Disclaimer: I claim no expertise or scholarly tree of knowledge on the subject of LGBTIQAP, so I can only speak from what I know and have read around the internet. SOGIE is a complex subject to talk about. Writing this is my way of gauging how much I understand myself and my identity and of many others’. I originally wrote the following text for my Facebook friends to see and in celebration of #biweek. Living in the Philippines, I don’t think the general public is truly aware of this subject. Most of the LGBTIQAP discussions still happen in the academia. I know it within me that I want a discourse on bisexuality to occur in my FB space, with the people who know me–family, friends, and acquaintances. Whether or not that would happen, only time and people’s current interests will tell. If you have any feedback or if you want to share your story with me, please feel free to drop a comment! I want to know more stories and, in the process learn more about the bisexual community, too! Thank you.
Seriously, though. I’ve never been in a relationship, so there might be some of you who question my sexuality–how I myself am convinced that “bisexual” is the identity label that suits me. But here’s the thing: someone else can’t decide what I identify as. I can do it myself.
Google is everyone’s friend, but the best definition of bisexuality that I have come across is by a gender and sexuality advocate, Robyn Ochs. I’ll just quote it here:
“Bisexuals are people who acknowledge in themselves the potential to be attracted—romantically and/or sexually—to people of more than one gender, not necessarily at the same time, not necessarily in the same way, and not necessarily to the same degree.”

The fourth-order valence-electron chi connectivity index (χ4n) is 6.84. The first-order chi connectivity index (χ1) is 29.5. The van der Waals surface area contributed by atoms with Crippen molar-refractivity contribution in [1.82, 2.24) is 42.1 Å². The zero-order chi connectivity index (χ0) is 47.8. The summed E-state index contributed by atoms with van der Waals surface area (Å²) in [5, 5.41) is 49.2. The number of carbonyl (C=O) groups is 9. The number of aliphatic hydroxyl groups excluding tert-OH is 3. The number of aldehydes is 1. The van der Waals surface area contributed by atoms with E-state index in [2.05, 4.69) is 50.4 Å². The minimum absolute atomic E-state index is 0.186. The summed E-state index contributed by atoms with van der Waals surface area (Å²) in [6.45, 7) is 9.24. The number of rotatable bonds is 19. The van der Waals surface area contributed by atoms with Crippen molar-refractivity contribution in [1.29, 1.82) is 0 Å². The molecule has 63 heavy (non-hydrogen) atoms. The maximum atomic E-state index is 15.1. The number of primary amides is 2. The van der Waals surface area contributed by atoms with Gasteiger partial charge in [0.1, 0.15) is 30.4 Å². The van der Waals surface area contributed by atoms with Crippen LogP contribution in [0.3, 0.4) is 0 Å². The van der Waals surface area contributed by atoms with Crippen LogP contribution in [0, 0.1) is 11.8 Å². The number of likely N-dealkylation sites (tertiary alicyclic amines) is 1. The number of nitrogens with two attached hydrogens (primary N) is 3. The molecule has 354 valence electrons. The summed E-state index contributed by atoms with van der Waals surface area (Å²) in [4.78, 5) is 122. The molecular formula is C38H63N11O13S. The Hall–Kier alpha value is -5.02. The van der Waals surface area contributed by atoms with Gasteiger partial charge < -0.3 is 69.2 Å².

I mean, it perfectly encapsulates what kind of person I am. [But if I’m gonna be more specific, I am more likely to identify as biromantic demisexual–but let’s not talk about that for now. Bisexual is good enough for me. :3]
For me, it’s hard to imagine how it is like to only fall for men. And I can’t help but love the gorgeous women, the beautiful, charismatic tomboys and the effeminate gay guys. And, well, I underwent a difficult phase of self-doubt and confusion, questioning myself for ever liking other girls instead of simply looking at them as “role models” of femininity. It was all the more difficult when I felt that I may be the only person in my social bubbles who is like this, fearing that no one could possibly ever understand.
I can’t speak for all bisexuals, but I want to share some snippets of my story. Not today but at another time, so this won’t end up long and too much to digest. For now, this short post is what I hope people would contemplate. ^^
Thanks for reading~
Happy Bi Week! Bi Visible!